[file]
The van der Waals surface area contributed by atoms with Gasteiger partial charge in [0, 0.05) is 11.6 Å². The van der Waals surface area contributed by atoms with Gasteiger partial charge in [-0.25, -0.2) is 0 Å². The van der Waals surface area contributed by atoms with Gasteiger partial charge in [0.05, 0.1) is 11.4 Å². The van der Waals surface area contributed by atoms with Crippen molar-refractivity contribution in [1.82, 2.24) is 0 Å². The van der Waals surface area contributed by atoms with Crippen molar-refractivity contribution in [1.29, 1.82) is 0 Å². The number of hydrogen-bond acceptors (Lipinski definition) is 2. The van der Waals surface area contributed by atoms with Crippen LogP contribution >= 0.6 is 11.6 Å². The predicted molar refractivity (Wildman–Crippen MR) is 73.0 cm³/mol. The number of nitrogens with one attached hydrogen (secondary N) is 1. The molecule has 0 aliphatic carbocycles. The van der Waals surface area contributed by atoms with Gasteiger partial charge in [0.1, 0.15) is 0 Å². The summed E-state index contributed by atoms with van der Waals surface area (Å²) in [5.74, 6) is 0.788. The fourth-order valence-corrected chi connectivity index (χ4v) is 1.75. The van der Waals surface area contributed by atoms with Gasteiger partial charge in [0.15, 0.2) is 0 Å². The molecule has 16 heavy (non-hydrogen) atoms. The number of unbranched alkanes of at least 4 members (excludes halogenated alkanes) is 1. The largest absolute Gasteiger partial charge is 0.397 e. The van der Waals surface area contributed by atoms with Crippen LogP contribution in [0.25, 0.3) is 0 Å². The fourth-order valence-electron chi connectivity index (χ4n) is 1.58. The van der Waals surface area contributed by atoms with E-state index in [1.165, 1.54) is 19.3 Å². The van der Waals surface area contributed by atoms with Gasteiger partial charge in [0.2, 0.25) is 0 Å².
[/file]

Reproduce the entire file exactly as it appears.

The van der Waals surface area contributed by atoms with Gasteiger partial charge in [0, 0.05) is 11.6 Å². The van der Waals surface area contributed by atoms with Gasteiger partial charge in [-0.25, -0.2) is 0 Å². The van der Waals surface area contributed by atoms with Gasteiger partial charge in [0.05, 0.1) is 11.4 Å². The van der Waals surface area contributed by atoms with Crippen molar-refractivity contribution in [1.82, 2.24) is 0 Å². The van der Waals surface area contributed by atoms with Crippen molar-refractivity contribution in [1.29, 1.82) is 0 Å². The number of hydrogen-bond acceptors (Lipinski definition) is 2. The van der Waals surface area contributed by atoms with Crippen LogP contribution >= 0.6 is 11.6 Å². The predicted molar refractivity (Wildman–Crippen MR) is 73.0 cm³/mol. The number of nitrogens with one attached hydrogen (secondary N) is 1. The molecule has 0 aliphatic carbocycles. The van der Waals surface area contributed by atoms with Gasteiger partial charge in [0.1, 0.15) is 0 Å². The summed E-state index contributed by atoms with van der Waals surface area (Å²) in [5.74, 6) is 0.788. The fourth-order valence-corrected chi connectivity index (χ4v) is 1.75. The van der Waals surface area contributed by atoms with Gasteiger partial charge in [0.15, 0.2) is 0 Å². The molecule has 16 heavy (non-hydrogen) atoms. The number of unbranched alkanes of at least 4 members (excludes halogenated alkanes) is 1. The largest absolute Gasteiger partial charge is 0.397 e. The van der Waals surface area contributed by atoms with Crippen LogP contribution in [0.25, 0.3) is 0 Å². The fourth-order valence-electron chi connectivity index (χ4n) is 1.58. The van der Waals surface area contributed by atoms with E-state index in [1.165, 1.54) is 19.3 Å². The van der Waals surface area contributed by atoms with Gasteiger partial charge in [0.2, 0.25) is 0 Å².